How North Korea’s poor infrastructure could compound devastation in a disaster
Problems in water supply, food security, health care and agriculture could complicate future humanitarian operations
This is the first article in a three-part series on infrastructure risks in North Korea.
North Korean state media has been increasingly transparent about the problems the country is facing from draconian COVID-19 restrictions implemented early last year. As challenges continue to mount, there is increasing concern in the international community that a major humanitarian crisis is imminent.
Of course, North Korean citizens are already used to life under significant hardship, comprehensive international sanctions and a leadership that commands control over nearly every inch of their lives.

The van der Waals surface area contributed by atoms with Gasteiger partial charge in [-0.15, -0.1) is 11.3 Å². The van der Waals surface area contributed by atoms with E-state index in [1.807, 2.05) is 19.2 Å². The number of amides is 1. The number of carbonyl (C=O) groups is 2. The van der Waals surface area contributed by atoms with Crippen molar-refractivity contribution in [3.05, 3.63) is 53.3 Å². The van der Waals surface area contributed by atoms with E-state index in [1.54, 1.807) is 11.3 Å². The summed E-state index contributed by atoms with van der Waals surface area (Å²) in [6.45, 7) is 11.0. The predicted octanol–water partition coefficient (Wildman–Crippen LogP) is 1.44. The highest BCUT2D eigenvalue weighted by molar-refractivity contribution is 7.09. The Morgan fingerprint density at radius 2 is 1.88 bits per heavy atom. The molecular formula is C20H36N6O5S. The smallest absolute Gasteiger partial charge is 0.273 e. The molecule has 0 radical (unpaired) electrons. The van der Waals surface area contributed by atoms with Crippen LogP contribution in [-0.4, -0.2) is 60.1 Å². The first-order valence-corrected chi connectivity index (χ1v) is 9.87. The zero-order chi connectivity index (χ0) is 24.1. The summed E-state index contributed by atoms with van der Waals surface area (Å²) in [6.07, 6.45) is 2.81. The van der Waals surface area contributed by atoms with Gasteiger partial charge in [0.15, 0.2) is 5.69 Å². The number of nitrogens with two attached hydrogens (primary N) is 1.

But an extreme weather situation, an
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- 03Timeline: From inter-Korean hotlines to US deputy secretary’s trip to Seoul
- 04North Korea eyes China trade restart as COVID-19 import zone activity ramps up
- 05Resuming inter-Korean hotline communications: What it means
- 06NK Pro briefing: Humanitarian aid and the civil environment of North Korea
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- 08No more defectors? What the drop in numbers means for North Korea and the world